The Madness of Kai Khosrow is the madness of Ivan the Terrible = the biblical Nebuchadnezzar = the Emperor Charles. King Khosrow displaying and then giving his treasures away is a famous scene shortly preceding Ivan the 'Terrible's death [ShAH], ch.6. The Iranian story of the most 'ancient' king Gushtasp is another narration about False Dmitry from the early XVII century [ShAH], ch.7. The construction of the 'Crystal Town' under Persian king Lohrasp (Ivan the 'Terrible') is the erection of the Moscow Kremlin.

The 'ancient' Zoroastrianism is Royal Christianity of the XII-XIII cc. and the Russian Orthodox Christianity up until the XVII century. Presumably Zoro-astr = Czar of the East is another reflection of Andronicus-Christ. Perhaps, the name Zar=Astr was interpreted also as Czar-Star, as ASTRA means a 'star'. It is appropriate for Christ, who sometimes was called the Sun, and with whose Nativity the flare of the Star of Bethlehem is associated. This star was included in the symbol of Czar-Grad and later became a part of the Symbolism of Islam: a crescent and a star.

So, the ancient Persian (P-Russian) Cult of Fire originated in Royal Christianity of the XII-XIII cc. and was an important part of the Russian Orthodox Christianity up until the XVII century. It was abolished after the XVII century church reform in Russia. But in some provinces of the Great Empire, in particular on the territory of modern Iran (Persia), it has transformed, absorbed some local traditions and existed up until the XIX-XX cc., giving rise to the contemporary sects of Zoroastrianism. Today the archaeologists and historians when discovering traces of the cult in Iran and its neighbouring countries erroneously date them to the deepest antiquity and think that it was here that at some point that Zoroastianiam originated. It is a misconception based on the incorrect Scaligerian chronology and geography.

The Iranian Prince Goshtasp – the son of Lohrasp (Ivan the 'Terrible') – is Prince Dmitry, who was later declared by the Romanovs to be an Imposter. The Prince's flight from his motherland to its enemies. The Prince's wandering. The marriage of the fugitive prince to a daughter of the foreign ruler. The 'ancient' Princess Ketayun (or Myrin?) is Marina Mnishek from the XVII century.

Unlike the Romanov version the Iranian Epos clearly states that the fugitive Prince Goshtasp (Dmitry) was never an imposter. He was a genuine prince, a son of the king Lohrasp. This perfectly corresponds with our results, according to which 'False' Dmitry was the true son of Ivan the Terrible. Thus we yet again catch the Romanov editors red handed. The distortion introduced by them vividly surfaces when compared with the independent sources.

The beginning of the military invasion of Dmitry into Russia in the XVII century is described in the Shahnameh as the 'Goshtasp slaying a wolf-dragon', and also as the 'second fight of Goshtasp with the dragon'.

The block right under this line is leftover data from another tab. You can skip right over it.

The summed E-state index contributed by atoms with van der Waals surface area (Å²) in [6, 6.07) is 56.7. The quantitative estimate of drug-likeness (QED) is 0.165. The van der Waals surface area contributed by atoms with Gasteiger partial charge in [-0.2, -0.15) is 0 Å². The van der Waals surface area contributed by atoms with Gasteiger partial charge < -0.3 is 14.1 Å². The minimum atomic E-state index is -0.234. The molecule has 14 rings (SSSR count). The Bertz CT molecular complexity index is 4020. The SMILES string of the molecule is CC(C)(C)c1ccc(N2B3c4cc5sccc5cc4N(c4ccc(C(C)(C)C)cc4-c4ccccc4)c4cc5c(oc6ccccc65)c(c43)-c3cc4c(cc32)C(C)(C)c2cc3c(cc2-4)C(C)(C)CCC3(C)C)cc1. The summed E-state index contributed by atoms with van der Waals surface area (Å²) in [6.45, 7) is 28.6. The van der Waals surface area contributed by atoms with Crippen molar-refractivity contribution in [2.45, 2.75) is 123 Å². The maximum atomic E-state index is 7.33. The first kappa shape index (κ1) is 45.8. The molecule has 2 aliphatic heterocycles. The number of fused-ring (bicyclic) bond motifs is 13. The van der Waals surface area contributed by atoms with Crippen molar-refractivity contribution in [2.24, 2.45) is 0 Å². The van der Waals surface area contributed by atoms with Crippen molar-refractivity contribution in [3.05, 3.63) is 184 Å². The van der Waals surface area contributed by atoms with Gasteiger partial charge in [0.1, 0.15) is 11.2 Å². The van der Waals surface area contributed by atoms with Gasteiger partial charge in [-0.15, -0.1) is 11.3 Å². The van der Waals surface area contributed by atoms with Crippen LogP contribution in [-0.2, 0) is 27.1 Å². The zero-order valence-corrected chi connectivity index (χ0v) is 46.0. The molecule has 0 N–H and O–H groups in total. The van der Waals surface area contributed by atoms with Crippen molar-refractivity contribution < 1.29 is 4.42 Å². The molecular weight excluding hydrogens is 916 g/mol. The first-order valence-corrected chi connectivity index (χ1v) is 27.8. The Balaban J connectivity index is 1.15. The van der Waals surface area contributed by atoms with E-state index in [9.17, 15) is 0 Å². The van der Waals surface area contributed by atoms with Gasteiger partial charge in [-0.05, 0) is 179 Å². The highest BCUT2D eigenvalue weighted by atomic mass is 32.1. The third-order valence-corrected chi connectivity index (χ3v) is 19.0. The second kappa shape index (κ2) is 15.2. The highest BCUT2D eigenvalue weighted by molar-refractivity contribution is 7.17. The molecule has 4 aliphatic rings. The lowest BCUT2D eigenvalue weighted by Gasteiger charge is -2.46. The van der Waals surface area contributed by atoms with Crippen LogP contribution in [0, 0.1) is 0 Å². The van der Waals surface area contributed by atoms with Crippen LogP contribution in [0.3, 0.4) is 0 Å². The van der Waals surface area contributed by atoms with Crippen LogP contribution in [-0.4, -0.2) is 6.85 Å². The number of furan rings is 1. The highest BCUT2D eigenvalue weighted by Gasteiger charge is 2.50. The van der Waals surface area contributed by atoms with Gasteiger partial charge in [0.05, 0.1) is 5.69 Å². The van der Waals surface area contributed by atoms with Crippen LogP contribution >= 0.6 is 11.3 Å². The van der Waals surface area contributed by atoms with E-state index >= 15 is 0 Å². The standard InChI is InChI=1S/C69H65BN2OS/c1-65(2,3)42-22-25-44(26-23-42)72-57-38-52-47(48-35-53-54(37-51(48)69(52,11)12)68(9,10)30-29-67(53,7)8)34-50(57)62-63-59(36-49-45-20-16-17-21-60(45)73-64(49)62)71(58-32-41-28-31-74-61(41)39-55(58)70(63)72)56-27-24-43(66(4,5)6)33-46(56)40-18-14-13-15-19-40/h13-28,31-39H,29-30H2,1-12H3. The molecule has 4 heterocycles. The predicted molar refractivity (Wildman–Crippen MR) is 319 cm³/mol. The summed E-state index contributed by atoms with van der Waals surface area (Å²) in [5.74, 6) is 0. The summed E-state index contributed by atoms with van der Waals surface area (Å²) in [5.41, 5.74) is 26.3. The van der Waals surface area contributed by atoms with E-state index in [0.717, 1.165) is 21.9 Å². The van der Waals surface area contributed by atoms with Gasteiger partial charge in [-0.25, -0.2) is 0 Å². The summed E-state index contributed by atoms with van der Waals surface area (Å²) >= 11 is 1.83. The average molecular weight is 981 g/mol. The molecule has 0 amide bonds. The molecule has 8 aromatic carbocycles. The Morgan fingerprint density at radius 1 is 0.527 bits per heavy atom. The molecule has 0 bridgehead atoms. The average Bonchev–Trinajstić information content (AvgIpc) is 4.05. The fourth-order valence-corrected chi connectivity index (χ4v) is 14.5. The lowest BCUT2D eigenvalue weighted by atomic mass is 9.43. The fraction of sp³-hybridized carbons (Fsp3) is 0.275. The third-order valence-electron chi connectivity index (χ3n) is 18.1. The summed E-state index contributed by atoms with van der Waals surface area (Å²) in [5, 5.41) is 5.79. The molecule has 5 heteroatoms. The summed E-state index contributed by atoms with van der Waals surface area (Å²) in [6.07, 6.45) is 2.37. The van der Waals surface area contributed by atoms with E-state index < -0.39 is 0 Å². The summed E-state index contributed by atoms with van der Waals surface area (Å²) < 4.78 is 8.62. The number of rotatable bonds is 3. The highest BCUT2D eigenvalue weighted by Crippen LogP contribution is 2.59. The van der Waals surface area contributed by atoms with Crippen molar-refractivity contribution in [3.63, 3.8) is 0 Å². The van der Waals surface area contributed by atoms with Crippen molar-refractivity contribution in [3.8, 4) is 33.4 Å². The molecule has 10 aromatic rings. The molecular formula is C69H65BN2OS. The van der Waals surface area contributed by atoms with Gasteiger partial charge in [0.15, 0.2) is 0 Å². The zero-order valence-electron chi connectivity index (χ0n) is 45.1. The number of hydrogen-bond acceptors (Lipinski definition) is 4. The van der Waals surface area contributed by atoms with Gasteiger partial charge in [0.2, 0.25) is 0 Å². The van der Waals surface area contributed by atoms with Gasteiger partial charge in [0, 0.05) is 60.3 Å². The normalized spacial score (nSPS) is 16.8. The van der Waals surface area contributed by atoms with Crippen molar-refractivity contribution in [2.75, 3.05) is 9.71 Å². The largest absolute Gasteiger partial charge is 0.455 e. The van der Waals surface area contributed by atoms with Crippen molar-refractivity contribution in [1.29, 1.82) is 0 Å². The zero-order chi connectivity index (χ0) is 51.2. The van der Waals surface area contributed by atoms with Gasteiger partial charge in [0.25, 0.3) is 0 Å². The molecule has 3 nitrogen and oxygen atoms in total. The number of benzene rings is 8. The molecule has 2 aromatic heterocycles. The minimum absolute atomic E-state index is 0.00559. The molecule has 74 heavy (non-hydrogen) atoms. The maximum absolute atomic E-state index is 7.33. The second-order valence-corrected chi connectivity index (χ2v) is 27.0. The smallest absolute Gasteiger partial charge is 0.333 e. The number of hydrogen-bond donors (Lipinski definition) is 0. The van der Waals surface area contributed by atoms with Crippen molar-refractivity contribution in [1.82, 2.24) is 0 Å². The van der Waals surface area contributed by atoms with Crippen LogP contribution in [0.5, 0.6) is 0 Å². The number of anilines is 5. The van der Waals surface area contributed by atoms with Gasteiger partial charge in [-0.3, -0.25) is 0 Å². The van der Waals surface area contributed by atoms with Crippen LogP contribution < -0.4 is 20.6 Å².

Prince Goshtasp returns to Iran, replaces Lohrasp and becomes the King of Iran. Here is given an account of the Time of Troubles in Russia: the sudden death of Boris Godunov and seizure of power by False Dmitry. It could also be a 'peculiar' handover of power to Simeon Bekbulatovich.

Introduction of a new religion - Zoroastrianism - in Iran, which bread disturbance and discontent among the people. It is the reflection of the attempts to introduce Catholicism to Russia in the early XVII century under False Dmitry or the reflection of the story of Esther from the XVI century, when power was seized by the heretics in Russia.

The emergence of Iskandar = Alexander the Great in the epoch of Goshtasp – is the reflection of the sultan Suleiman the Magnificent from the XVI century.

The 'ancient' Persian description of the life of Eskandar (Alexander the Great) is the sum of several layers: first – Andronicus-Christ from the XII century, then – biblical Moses from the XV century and Sultan Mehmed the Conqueror from the XV century, and finally Suleiman the Magnificent from the XVI century.

The siege and conquest of biblical Jericho = Czar-Grad on the Bosphorus with the use of cannons reflected in the life description of Iskandar = Alexander the Great. At the same time we found out what is the famous 'iron wall to defend against Gog and Magog' built by Alexander the Great?

The final part of the 'most ancient' Shahnameh narrates about the events of the XVII-XVIII cc., fig.75, fig.76 [ShAH], ch.9.

 

46. FORTY NINE REFLECTIONS OF IVAN THE TERRIBLE WHICH WE DISCOVERED IN THE SCALIGERIAN HISTORY.

IVAN IV VASILIEVICH THE TERRIBLE 1533-1547-1584. In fact under the one name the 'Terrible' there are four Czars-Khans put together. They are – Ivan IV 1547-1553, then Dmitry 1553-1563, then Ivan V 1563-1572, and finally Simeon (Sain-Bulat) Bekbulatovich (the royal name - Ivan) 1572-1584 [4v]. The following personas are the phantom reflections.

1) IVAN III VASILIEVICH GROZNY (THE TERRIBLE) THE GREAT 1462-1505.